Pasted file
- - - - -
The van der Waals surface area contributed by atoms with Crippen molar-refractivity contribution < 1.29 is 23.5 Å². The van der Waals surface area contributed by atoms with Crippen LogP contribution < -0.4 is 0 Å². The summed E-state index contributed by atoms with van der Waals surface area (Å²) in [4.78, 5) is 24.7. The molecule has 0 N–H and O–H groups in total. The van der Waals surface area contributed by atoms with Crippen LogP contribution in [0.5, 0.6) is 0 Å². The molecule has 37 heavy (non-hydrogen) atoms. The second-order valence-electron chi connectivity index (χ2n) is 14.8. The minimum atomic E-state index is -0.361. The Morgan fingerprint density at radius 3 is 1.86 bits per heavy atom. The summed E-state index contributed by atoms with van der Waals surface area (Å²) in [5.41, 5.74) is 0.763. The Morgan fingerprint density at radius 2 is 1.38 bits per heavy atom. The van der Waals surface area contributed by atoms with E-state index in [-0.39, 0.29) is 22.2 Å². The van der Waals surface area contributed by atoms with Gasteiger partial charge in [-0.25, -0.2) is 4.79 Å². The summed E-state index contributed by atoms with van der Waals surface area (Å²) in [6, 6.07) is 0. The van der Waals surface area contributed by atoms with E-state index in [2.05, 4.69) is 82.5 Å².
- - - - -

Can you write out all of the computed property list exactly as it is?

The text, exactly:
The van der Waals surface area contributed by atoms with Crippen molar-refractivity contribution < 1.29 is 23.5 Å². The van der Waals surface area contributed by atoms with Crippen LogP contribution < -0.4 is 0 Å². The summed E-state index contributed by atoms with van der Waals surface area (Å²) in [4.78, 5) is 24.7. The molecule has 0 N–H and O–H groups in total. The van der Waals surface area contributed by atoms with Crippen LogP contribution in [0.5, 0.6) is 0 Å². The molecule has 37 heavy (non-hydrogen) atoms. The second-order valence-electron chi connectivity index (χ2n) is 14.8. The minimum atomic E-state index is -0.361. The Morgan fingerprint density at radius 3 is 1.86 bits per heavy atom. The summed E-state index contributed by atoms with van der Waals surface area (Å²) in [5.41, 5.74) is 0.763. The Morgan fingerprint density at radius 2 is 1.38 bits per heavy atom. The van der Waals surface area contributed by atoms with E-state index in [-0.39, 0.29) is 22.2 Å². The van der Waals surface area contributed by atoms with Gasteiger partial charge in [-0.25, -0.2) is 4.79 Å². The summed E-state index contributed by atoms with van der Waals surface area (Å²) in [6, 6.07) is 0. The van der Waals surface area contributed by atoms with E-state index in [2.05, 4.69) is 82.5 Å².